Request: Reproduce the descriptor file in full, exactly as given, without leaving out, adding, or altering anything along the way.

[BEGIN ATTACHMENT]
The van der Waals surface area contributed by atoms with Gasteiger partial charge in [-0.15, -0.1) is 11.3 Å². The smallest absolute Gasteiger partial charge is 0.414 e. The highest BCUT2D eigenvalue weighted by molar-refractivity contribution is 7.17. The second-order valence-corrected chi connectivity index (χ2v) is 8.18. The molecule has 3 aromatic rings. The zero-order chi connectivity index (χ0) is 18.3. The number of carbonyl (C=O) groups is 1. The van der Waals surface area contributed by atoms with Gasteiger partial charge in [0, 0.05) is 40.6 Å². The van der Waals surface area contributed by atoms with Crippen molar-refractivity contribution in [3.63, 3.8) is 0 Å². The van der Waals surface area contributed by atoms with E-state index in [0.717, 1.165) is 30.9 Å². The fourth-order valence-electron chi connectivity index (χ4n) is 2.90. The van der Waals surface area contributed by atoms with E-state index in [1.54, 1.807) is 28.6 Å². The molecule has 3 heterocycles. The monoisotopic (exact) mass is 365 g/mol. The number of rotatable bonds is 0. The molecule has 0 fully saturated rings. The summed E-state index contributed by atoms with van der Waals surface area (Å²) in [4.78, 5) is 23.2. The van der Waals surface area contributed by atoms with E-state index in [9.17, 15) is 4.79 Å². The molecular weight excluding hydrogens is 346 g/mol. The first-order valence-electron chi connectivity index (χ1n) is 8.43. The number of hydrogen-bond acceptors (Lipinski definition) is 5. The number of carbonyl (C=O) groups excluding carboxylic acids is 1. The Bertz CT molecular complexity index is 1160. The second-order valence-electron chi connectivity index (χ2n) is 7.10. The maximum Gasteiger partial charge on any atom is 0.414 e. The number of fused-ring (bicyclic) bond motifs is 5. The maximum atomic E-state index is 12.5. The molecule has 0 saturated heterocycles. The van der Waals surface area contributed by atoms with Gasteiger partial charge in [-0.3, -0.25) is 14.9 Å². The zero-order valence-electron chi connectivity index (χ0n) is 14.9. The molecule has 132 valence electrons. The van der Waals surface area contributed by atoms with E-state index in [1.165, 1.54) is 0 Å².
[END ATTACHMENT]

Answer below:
The van der Waals surface area contributed by atoms with Gasteiger partial charge in [-0.15, -0.1) is 11.3 Å². The smallest absolute Gasteiger partial charge is 0.414 e. The highest BCUT2D eigenvalue weighted by molar-refractivity contribution is 7.17. The second-order valence-corrected chi connectivity index (χ2v) is 8.18. The molecule has 3 aromatic rings. The zero-order chi connectivity index (χ0) is 18.3. The number of carbonyl (C=O) groups is 1. The van der Waals surface area contributed by atoms with Gasteiger partial charge in [0, 0.05) is 40.6 Å². The van der Waals surface area contributed by atoms with Crippen molar-refractivity contribution in [3.63, 3.8) is 0 Å². The van der Waals surface area contributed by atoms with E-state index in [0.717, 1.165) is 30.9 Å². The fourth-order valence-electron chi connectivity index (χ4n) is 2.90. The van der Waals surface area contributed by atoms with E-state index in [1.54, 1.807) is 28.6 Å². The molecule has 3 heterocycles. The monoisotopic (exact) mass is 365 g/mol. The number of rotatable bonds is 0. The molecule has 0 fully saturated rings. The summed E-state index contributed by atoms with van der Waals surface area (Å²) in [4.78, 5) is 23.2. The van der Waals surface area contributed by atoms with E-state index in [9.17, 15) is 4.79 Å². The molecular weight excluding hydrogens is 346 g/mol. The first-order valence-electron chi connectivity index (χ1n) is 8.43. The number of hydrogen-bond acceptors (Lipinski definition) is 5. The number of carbonyl (C=O) groups excluding carboxylic acids is 1. The Bertz CT molecular complexity index is 1160. The second-order valence-electron chi connectivity index (χ2n) is 7.10. The maximum Gasteiger partial charge on any atom is 0.414 e. The number of fused-ring (bicyclic) bond motifs is 5. The maximum atomic E-state index is 12.5. The molecule has 0 saturated heterocycles. The van der Waals surface area contributed by atoms with Gasteiger partial charge in [-0.3, -0.25) is 14.9 Å². The zero-order valence-electron chi connectivity index (χ0n) is 14.9. The molecule has 132 valence electrons. The van der Waals surface area contributed by atoms with E-state index in [1.165, 1.54) is 0 Å².